Montmartre is The place to go to in Paris for all fabric crazed people ( like me) to discover rows and rows of fabric shops of all sizes, along with several haberdasheries. The two fabric shops in the photo are ‘Marché St. Pierre – Dreyfuss’ and ‘La Reine’, the two most popular and also the biggest stores to discover in this district. Montmartre is also a very popular tourist district as it is also the location of Basilique de Sacré Coeur, a huge medieval church that sits on top of the mountain and where the views of the city of Paris is absolutely fantastic. One can combine one’s fabric shopping needs with a walk around Montmartre to take in the beautiful sights of the ancient buildings around, the cobbled streets, an ancient vineyard that still exists and is functional, the gothic beauty of the basilique itself, and just to sit on the stairs and spend time admiring the view of the Eiffel Tower and the rest of Paris. Please beware though, that a big menace here unfortunately is the numerous con artists, and petty thieves! Ladies, hold on tight to your bags and purses, cameras and mobiles! Another note, car parking is next to impossible here, so traveling by metro and a lot of walking is the best way to go!
The first time I walked in through the glass doors of Marché St. Pierre, I felt I was whisked into another planet. It was also the first time I discovered that I loved fabric. To see the various fabrics of so many different qualities and grades and types spun me around a little bit. I loved every moment and every time I went back to the store, I never stopped clicking away at the fabrics that would catch my fancy. The store boasts of a total area space of 2,500 meter square, covered in 6 storeys. Each storey holds fabric certain uses like for home furnishings, clothes, curtains etc. The prices at this store are quite reasonable and one can really spend a lot of time looking at all the various textiles and designs and colours available. Here are a few snaps below to give you a better idea.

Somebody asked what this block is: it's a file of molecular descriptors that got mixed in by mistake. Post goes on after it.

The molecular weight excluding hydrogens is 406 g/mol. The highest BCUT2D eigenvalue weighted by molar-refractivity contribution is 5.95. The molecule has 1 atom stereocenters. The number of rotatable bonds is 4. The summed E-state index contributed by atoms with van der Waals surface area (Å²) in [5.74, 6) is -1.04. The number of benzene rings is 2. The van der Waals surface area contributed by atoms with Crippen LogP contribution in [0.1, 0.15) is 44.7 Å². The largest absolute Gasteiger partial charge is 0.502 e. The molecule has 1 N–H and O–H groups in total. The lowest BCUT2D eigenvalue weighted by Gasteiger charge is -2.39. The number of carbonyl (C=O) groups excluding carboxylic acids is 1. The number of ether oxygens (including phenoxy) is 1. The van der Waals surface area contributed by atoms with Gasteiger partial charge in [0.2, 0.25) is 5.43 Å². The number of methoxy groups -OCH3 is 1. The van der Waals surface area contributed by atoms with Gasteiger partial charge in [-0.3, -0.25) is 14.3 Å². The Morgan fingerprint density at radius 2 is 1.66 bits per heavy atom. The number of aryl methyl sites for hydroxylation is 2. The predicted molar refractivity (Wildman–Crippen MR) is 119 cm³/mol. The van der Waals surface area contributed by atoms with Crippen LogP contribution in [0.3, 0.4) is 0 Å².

The photo below is of the famous French print called Toile de Jouey, and the photo further below is of ‘torchons’ or ‘dish cloth’…. How cute looking could dish cloths get?!
While browsing through the store, I find my attention drawn not only by the fabrics but also by the shoppers themselves and the sales people. I noticed that in general the sales folk are polite and nice, but the higher up the floors you go, you notice that the sales people look smarter dressed and far more polite and refined than the ones working on the ground floor. Yes, the choice of fabrics and types are more refined and expensive as you go further up. In fact,t he top most storey is almost devoid of customers, this floor has top of the range furnishings for the house, and a team of specialised salesmen and women who will guide and advise to the kind of fabric you should buy.
The shoppers consist mostly of women, and the men are there mostly to hold their girlfriend’s shopping bags. Sometimes i find elegantly dressed men, and i suspect if they are designers, because they also seem to look like the part. I can almost bet that the women around me are sewing professionals, they have their eagle eyes on the fabrics and spend a lot of time browing through. I feel so sure thay are experts at using the sewing machine, and they know how to knit, and crochet and know every secret of stitching. How I envy them! 🙂 I also like the way they are dressed, because it almost looks like everything they are wearing is handmade, by themselves.
I hope you enjoyed the photographs. I haven’t spoken much of La Reine, as the collection I find in Marché St. Pierre to be more diverse and exhaustive, and better priced. Here are some snaps taken at the ‘mercerie’ or haberdashery that also belongs to Marché St. Pierre – Dreyfuss.